NASA journeys to the metal-rich asteroid Psyche
It's a world like no other: a metal-rich asteroid that could be the remnants of a small planet, or perhaps an entirely new type of celestial body unknown to science.
A NASA spacecraft blasted off from the Kennedy Space Center Friday bound for Psyche, an object 2.2 billion miles (3.6 billion kilometers) away that could offer clues about the interior of planets like Earth.
"We're going to learn all kinds of new things, how these things fly through the solar system, and they hit each other and they cause the evolution of what we have today, our solar system," NASA chief Bill Nelson said shortly before lift off at 10:19 am Eastern Time (1419 GMT) on a reusable SpaceX Falcon Heavy rocket.
"We've visited either in person or robotically worlds made of rock, worlds made of ice and worlds made of gas... but this will be our first time visiting a world that has a metal surface," lead scientist Lindy Elkins-Tanton told reporters during a briefing this week.
Trailing a blue glow from its next-generation electric propulsion system and flanked by two large solar arrays, the van-sized probe should arrive at its destination in the Asteroid Belt, between Mars and Jupiter, in July 2029.
Studying cores of rocky planets
Over the course of two years, it will deploy its suite of advanced instruments to probe Psyche for evidence of an ancient magnetic field and to study its chemical and mineral composition, as well as topography.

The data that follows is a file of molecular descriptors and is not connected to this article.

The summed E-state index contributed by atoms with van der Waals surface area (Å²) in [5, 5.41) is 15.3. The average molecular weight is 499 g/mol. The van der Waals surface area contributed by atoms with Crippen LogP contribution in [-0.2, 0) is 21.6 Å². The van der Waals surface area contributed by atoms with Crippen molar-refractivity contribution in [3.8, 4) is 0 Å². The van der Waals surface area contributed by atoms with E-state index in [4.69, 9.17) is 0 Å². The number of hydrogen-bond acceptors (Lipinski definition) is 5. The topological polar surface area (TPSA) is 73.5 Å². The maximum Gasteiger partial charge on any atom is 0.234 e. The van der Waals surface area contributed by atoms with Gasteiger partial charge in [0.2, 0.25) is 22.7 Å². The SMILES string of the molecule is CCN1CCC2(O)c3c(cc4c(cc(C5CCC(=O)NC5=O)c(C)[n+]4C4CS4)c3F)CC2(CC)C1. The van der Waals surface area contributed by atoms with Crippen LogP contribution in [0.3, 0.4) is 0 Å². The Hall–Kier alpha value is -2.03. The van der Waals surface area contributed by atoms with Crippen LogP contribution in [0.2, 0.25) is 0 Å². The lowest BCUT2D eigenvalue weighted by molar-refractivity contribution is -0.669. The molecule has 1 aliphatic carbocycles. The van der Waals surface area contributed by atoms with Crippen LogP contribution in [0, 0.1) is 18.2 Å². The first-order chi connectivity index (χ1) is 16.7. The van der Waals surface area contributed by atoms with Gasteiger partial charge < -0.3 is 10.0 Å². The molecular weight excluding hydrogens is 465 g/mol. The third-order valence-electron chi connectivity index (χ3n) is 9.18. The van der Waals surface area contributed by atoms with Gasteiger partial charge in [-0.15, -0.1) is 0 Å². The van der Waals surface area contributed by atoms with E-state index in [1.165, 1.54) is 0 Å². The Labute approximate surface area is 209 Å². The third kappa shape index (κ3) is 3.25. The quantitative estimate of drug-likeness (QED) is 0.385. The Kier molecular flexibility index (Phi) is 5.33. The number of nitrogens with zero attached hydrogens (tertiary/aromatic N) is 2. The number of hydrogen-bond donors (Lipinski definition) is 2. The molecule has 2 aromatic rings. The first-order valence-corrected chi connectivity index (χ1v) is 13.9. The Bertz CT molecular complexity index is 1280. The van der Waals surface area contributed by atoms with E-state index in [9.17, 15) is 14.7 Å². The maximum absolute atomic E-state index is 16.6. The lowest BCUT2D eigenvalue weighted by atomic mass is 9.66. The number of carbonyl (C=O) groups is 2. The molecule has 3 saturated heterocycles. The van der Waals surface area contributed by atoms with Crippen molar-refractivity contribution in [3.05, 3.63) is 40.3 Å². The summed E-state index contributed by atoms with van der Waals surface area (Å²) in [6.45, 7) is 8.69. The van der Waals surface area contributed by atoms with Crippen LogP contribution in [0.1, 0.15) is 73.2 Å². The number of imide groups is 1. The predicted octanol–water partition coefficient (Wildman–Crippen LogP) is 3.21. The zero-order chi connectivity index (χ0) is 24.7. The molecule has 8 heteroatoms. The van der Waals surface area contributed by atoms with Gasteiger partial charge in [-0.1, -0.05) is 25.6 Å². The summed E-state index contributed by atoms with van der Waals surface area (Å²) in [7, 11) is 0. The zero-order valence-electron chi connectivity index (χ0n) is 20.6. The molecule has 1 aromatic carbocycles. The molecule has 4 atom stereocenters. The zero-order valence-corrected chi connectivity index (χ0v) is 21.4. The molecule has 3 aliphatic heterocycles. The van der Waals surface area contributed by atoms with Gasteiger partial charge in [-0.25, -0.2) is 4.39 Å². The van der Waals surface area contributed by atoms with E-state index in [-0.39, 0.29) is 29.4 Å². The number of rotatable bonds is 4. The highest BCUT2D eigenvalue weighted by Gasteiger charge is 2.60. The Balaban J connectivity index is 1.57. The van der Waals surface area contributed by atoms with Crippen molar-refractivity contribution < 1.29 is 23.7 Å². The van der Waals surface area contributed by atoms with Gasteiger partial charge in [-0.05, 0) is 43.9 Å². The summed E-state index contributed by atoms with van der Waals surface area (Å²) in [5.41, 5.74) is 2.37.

Scientists think Psyche, named after the goddess of the soul in Greek mythology, could be part of the iron-nickel core of a "planetesimal," a building block of all rocky planets, that was left exposed after an ancient collision blasted off the exterior.
It could also be something else -- a primordial solar system object that's never been documented before.
"This is our one way to see a core," said Elkins-Tanton. "We say tongue in cheek that we're going to outer space to explore inner space."
Psyche is thought to have an irregular, potato-like shape, measuring 173 miles (280 kilometers) across at its widest point -- though it's never actually been seen up close.
Until recently, scientists thought it was overwhelmingly composed of metal -- but analyses based on reflected radar and light now indicate that metal probably comprises between 30-60 percent, with the rest being rock.
Solar electric propulsion
The mission will include several technological innovations.
The Psyche spacecraft, named after the asteroid, will test out next generation communications based on lasers -- a step NASA compares to upgrading old telephone lines on Earth to fiber optics.
Deep Space Optical Communications, as the system is called, "was designed to demonstrate 10 to 100 times the data-return capacity of state-of-the-art radio systems used in space today," said Abi Biswas of NASA's Jet Propulsion Laboratory in a statement.
Psyche also uses a special kind of propulsion system called "Hall-effect thrusters" that harnesses the energy from solar panels to create electric and magnetic fields that, in turn, expel charged atoms of xenon gas.
The thrust it exerts is roughly equal to the weight of an AA battery in your hand. But in the void of space, the spacecraft will accelerate continuously to tens of thousands of miles per hour.
Such systems avoid the need to carry thousands of pounds of chemical fuel into space, and Psyche will be the first time they are used beyond lunar orbit.